This station shows more AM Peak entries than any other time period, showing its station area is more like a typical “bedroom” community than the rest.  However, very strong PM Peak station entries reflect many employment sites near the station, providing a near-perfect balance between AM and PM peak entries.  As would be expected at stations with limited retail, mid-day and evening ridership is low at McLean.

Tysons Corner

This station has perhaps the most unique ridership pattern, with PM Peak ridership dwarfing all other time periods, and evening ridership higher than even AM Peak.  This station is located adjacent to two of the region’s largest shopping malls, and the ridership likely reflects both shoppers and retail employees using the station heavily throughout the day.

Greensboro
This station has the greatest number of entries in the PM Peak.  This pattern reflects the suburban employment center-nature of this section of Tysons Corner.  Midday and evening ridership are significantly lower than the peaks, reflecting lower numbers of transit-accessible retail.  

Spring Hill
This station is similar to McLean with the greatest number of entries in the AM Peak, reflecting large residential complexes nearby. However, this station also draws a fair number of PM Peak entries, nearly as many as in the AM, reflecting the variety of job sites within walking distance of the station.

Tysons-Area Stations versus Other Fairfax County Stations

Perhaps what’s most unique about these ridership patterns is that they differ from those of the other stations in Fairfax County. Below is a graphic showing percentage of system entries by period for Tysons-area stations versus the other stations in Fairfax County. At the other Fairfax County stations, system entries are concentrated (two thirds!) in the AM Peak. Ridership at the Tysons-area stations is more diverse, with 37% of the entries in the PM Peak and another 29% in the AM Peak.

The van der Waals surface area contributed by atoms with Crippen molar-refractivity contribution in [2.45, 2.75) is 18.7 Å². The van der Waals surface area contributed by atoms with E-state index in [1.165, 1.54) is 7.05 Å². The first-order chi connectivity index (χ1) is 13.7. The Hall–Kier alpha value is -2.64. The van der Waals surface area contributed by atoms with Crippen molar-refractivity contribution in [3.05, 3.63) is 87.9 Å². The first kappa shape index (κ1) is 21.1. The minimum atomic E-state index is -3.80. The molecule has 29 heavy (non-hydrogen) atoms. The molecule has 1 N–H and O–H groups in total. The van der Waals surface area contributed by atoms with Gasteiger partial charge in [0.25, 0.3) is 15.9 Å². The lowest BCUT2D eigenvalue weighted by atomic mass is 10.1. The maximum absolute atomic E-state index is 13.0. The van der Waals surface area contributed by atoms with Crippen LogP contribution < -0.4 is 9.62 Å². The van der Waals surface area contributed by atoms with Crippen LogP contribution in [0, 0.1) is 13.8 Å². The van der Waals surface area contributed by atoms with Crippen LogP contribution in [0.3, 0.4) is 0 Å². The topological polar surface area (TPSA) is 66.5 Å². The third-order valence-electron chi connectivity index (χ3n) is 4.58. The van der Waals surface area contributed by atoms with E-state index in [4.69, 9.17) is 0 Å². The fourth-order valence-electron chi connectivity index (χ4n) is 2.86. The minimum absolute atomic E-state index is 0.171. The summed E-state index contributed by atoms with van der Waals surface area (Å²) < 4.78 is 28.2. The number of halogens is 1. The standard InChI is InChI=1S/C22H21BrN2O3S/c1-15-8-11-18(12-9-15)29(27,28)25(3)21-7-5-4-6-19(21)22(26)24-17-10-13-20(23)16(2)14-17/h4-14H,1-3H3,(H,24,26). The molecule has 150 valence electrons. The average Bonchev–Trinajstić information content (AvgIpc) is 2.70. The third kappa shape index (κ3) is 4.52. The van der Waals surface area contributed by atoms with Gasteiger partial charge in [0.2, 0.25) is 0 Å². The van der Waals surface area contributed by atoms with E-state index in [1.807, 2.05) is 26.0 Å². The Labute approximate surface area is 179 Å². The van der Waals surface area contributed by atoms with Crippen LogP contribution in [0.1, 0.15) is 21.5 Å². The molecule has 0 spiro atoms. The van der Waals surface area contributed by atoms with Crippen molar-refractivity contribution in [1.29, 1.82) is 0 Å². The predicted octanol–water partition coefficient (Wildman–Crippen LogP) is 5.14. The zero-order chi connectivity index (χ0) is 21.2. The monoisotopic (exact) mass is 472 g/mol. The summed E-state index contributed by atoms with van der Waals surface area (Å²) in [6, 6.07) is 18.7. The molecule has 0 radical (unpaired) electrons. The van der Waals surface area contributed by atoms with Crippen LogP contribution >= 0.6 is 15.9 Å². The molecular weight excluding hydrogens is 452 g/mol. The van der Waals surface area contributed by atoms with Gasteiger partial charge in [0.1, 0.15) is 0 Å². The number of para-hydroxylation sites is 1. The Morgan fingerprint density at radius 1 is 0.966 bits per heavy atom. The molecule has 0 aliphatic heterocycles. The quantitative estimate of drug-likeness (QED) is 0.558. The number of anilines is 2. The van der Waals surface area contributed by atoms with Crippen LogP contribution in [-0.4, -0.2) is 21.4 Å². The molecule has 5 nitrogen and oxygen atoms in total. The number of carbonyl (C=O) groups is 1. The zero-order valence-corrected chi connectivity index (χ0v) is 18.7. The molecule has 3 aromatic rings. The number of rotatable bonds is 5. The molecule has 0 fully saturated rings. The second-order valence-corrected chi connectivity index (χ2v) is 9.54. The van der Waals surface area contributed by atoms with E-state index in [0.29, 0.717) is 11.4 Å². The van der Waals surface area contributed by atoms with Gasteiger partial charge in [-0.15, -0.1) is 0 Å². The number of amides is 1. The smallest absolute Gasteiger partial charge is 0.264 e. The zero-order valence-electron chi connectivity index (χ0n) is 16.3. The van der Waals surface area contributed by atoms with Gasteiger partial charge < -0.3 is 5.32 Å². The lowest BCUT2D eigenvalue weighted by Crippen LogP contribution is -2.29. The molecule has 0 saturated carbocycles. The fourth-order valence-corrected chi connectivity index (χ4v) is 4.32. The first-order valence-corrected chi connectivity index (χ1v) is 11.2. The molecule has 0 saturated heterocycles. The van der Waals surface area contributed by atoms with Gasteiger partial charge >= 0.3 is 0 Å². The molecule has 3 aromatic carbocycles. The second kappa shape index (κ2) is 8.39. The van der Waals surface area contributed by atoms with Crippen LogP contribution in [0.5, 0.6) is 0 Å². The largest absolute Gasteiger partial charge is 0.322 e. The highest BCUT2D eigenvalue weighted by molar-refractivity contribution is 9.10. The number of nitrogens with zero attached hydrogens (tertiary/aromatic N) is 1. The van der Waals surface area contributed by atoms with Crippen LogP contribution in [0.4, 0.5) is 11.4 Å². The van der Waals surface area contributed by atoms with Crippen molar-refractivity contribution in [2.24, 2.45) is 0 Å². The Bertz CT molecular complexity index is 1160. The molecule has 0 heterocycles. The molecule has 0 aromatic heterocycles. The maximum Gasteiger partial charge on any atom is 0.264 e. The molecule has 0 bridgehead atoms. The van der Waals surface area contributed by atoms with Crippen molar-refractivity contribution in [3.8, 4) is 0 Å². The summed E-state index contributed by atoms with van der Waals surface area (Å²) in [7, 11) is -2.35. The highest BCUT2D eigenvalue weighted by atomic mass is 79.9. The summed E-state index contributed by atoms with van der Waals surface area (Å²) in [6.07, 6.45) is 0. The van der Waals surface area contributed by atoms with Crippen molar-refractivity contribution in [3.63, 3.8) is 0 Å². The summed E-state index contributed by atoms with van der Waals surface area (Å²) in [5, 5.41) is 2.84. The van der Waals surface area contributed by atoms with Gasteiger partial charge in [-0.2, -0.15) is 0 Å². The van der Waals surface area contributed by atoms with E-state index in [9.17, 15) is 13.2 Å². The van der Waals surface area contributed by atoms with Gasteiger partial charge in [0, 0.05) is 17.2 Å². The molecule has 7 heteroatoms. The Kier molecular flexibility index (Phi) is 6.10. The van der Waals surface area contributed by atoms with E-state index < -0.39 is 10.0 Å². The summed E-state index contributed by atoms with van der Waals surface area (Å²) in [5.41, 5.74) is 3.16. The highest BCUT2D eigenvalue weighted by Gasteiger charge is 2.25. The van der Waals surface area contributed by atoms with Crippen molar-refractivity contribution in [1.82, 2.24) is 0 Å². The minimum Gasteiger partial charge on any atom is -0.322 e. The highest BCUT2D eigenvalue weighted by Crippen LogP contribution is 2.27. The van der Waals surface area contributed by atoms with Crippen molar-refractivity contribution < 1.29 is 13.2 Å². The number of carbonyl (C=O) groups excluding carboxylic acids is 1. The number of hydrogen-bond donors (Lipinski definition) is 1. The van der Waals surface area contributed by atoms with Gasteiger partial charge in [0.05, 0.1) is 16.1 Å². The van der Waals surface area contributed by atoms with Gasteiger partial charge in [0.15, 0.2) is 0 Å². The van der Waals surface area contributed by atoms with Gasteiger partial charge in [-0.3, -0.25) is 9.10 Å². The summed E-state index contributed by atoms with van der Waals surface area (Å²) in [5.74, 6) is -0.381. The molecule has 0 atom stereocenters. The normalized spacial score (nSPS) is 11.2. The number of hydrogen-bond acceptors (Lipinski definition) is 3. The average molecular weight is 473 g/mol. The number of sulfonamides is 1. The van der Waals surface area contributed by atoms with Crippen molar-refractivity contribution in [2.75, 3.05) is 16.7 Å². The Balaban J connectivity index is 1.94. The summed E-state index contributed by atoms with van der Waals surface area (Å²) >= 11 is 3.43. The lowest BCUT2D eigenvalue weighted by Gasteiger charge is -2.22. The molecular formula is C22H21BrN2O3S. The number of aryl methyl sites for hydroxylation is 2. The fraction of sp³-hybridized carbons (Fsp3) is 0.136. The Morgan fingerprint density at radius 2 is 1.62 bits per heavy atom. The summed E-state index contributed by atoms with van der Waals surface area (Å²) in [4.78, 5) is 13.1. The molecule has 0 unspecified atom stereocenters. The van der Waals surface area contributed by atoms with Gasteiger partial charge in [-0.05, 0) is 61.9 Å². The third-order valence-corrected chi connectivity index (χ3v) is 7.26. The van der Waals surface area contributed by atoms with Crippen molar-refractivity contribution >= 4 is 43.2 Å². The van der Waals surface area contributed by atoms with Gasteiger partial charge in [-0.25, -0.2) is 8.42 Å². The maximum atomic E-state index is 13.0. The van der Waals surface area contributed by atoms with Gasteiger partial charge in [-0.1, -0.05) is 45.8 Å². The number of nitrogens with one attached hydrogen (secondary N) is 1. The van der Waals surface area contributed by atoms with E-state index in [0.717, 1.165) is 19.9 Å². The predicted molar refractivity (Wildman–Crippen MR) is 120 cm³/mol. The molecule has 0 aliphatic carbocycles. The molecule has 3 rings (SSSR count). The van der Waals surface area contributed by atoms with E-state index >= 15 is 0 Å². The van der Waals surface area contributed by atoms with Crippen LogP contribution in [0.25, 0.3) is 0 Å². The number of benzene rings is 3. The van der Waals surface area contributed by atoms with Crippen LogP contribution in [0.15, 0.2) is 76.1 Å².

These graphics and the data behind them are available for download from the Tableau Public site. What other patters can you find?

Rail Ridership Down As SmartBenefits Run Out

January 12th, 2015 3 comments

Many Metrorail riders now run out of SmartBenefits mid-month, and they may stop riding.

Since the federal transit benefit maximum dropped from $240 to $130 per month, about 25%  of regular Metrorail commuters are running out of SmartBenefits to pay their fare before the month is over. By month’s end, trips paid for with SmartBenefits are now crashing by 40% over last year.  Though a variety of factors explain recent decreases in Metrorail ridership, the transit benefit is a strong explanation as to why the losses are concentrated in the second half of the month. In fact, the biggest influence on ridership over the past year may be the cut in the federal transit benefit, and ridership might even be up by about 2% otherwise.

If we look at trips per day over the span of the month, and only at trips over 7 miles paid for with SmartBenefits, we see the drop closely coinciding with when riders run out of SmartBenefits.   (Shorter trips can be fully funded by the current benefit amount of $130 per month.)